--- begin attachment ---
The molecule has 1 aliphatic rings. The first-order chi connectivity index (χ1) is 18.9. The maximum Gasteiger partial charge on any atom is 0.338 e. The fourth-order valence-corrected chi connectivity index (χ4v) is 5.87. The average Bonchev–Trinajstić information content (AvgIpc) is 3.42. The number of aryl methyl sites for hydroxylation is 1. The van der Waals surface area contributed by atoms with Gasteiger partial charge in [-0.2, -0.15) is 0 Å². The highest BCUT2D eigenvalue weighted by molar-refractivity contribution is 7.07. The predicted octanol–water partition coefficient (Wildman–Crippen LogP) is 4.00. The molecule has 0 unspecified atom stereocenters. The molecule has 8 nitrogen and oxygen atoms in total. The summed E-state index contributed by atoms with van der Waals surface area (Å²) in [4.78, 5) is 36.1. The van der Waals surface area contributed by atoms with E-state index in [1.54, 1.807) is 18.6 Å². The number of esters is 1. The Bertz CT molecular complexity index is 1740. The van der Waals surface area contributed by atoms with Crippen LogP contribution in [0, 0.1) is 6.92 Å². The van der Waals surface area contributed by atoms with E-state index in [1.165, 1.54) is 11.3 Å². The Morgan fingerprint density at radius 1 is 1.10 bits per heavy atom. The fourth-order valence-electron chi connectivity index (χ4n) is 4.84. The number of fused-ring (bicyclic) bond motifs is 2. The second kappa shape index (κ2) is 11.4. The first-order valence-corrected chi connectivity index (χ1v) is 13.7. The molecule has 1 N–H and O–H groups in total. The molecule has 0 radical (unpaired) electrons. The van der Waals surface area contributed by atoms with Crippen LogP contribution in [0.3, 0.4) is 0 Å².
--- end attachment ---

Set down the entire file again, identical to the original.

The molecule has 1 aliphatic rings. The first-order chi connectivity index (χ1) is 18.9. The maximum Gasteiger partial charge on any atom is 0.338 e. The fourth-order valence-corrected chi connectivity index (χ4v) is 5.87. The average Bonchev–Trinajstić information content (AvgIpc) is 3.42. The number of aryl methyl sites for hydroxylation is 1. The van der Waals surface area contributed by atoms with Gasteiger partial charge in [-0.2, -0.15) is 0 Å². The highest BCUT2D eigenvalue weighted by molar-refractivity contribution is 7.07. The predicted octanol–water partition coefficient (Wildman–Crippen LogP) is 4.00. The molecule has 0 unspecified atom stereocenters. The molecule has 8 nitrogen and oxygen atoms in total. The summed E-state index contributed by atoms with van der Waals surface area (Å²) in [4.78, 5) is 36.1. The van der Waals surface area contributed by atoms with E-state index in [1.54, 1.807) is 18.6 Å². The number of esters is 1. The Bertz CT molecular complexity index is 1740. The van der Waals surface area contributed by atoms with Crippen LogP contribution in [0, 0.1) is 6.92 Å². The van der Waals surface area contributed by atoms with E-state index in [1.165, 1.54) is 11.3 Å². The Morgan fingerprint density at radius 1 is 1.10 bits per heavy atom. The fourth-order valence-electron chi connectivity index (χ4n) is 4.84. The number of fused-ring (bicyclic) bond motifs is 2. The second kappa shape index (κ2) is 11.4. The first-order valence-corrected chi connectivity index (χ1v) is 13.7. The molecule has 1 N–H and O–H groups in total. The molecule has 0 radical (unpaired) electrons. The van der Waals surface area contributed by atoms with Crippen LogP contribution in [0.3, 0.4) is 0 Å².